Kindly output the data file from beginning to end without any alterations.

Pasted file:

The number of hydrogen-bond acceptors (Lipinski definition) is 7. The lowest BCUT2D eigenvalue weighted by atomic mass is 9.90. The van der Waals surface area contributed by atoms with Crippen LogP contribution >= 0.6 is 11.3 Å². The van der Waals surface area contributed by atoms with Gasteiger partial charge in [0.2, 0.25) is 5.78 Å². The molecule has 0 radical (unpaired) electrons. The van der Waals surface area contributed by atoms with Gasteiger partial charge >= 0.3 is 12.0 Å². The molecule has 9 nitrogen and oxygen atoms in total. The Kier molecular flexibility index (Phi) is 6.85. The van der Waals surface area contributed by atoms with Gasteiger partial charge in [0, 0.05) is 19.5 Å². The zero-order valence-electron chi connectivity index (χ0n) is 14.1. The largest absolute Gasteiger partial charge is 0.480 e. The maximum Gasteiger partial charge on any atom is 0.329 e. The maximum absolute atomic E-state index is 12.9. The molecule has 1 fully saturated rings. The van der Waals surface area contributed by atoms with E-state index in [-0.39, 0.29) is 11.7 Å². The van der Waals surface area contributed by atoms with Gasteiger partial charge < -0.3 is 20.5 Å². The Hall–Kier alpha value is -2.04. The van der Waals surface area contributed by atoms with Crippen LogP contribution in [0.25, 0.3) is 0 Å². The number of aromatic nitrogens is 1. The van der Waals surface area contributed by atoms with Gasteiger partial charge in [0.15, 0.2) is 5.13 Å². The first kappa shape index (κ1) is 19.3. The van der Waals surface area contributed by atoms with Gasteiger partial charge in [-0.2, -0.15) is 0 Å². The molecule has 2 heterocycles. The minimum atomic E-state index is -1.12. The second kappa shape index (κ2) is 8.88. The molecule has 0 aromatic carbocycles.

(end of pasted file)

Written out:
The number of hydrogen-bond acceptors (Lipinski definition) is 7. The lowest BCUT2D eigenvalue weighted by atomic mass is 9.90. The van der Waals surface area contributed by atoms with Crippen LogP contribution >= 0.6 is 11.3 Å². The van der Waals surface area contributed by atoms with Gasteiger partial charge in [0.2, 0.25) is 5.78 Å². The molecule has 0 radical (unpaired) electrons. The van der Waals surface area contributed by atoms with Gasteiger partial charge >= 0.3 is 12.0 Å². The molecule has 9 nitrogen and oxygen atoms in total. The Kier molecular flexibility index (Phi) is 6.85. The van der Waals surface area contributed by atoms with Gasteiger partial charge in [0, 0.05) is 19.5 Å². The zero-order valence-electron chi connectivity index (χ0n) is 14.1. The largest absolute Gasteiger partial charge is 0.480 e. The maximum Gasteiger partial charge on any atom is 0.329 e. The maximum absolute atomic E-state index is 12.9. The molecule has 1 fully saturated rings. The van der Waals surface area contributed by atoms with E-state index in [-0.39, 0.29) is 11.7 Å². The van der Waals surface area contributed by atoms with Gasteiger partial charge < -0.3 is 20.5 Å². The Hall–Kier alpha value is -2.04. The van der Waals surface area contributed by atoms with Crippen LogP contribution in [0.25, 0.3) is 0 Å². The number of aromatic nitrogens is 1. The van der Waals surface area contributed by atoms with Gasteiger partial charge in [0.15, 0.2) is 5.13 Å². The first kappa shape index (κ1) is 19.3. The van der Waals surface area contributed by atoms with Gasteiger partial charge in [-0.2, -0.15) is 0 Å². The molecule has 2 heterocycles. The minimum atomic E-state index is -1.12. The second kappa shape index (κ2) is 8.88. The molecule has 0 aromatic carbocycles.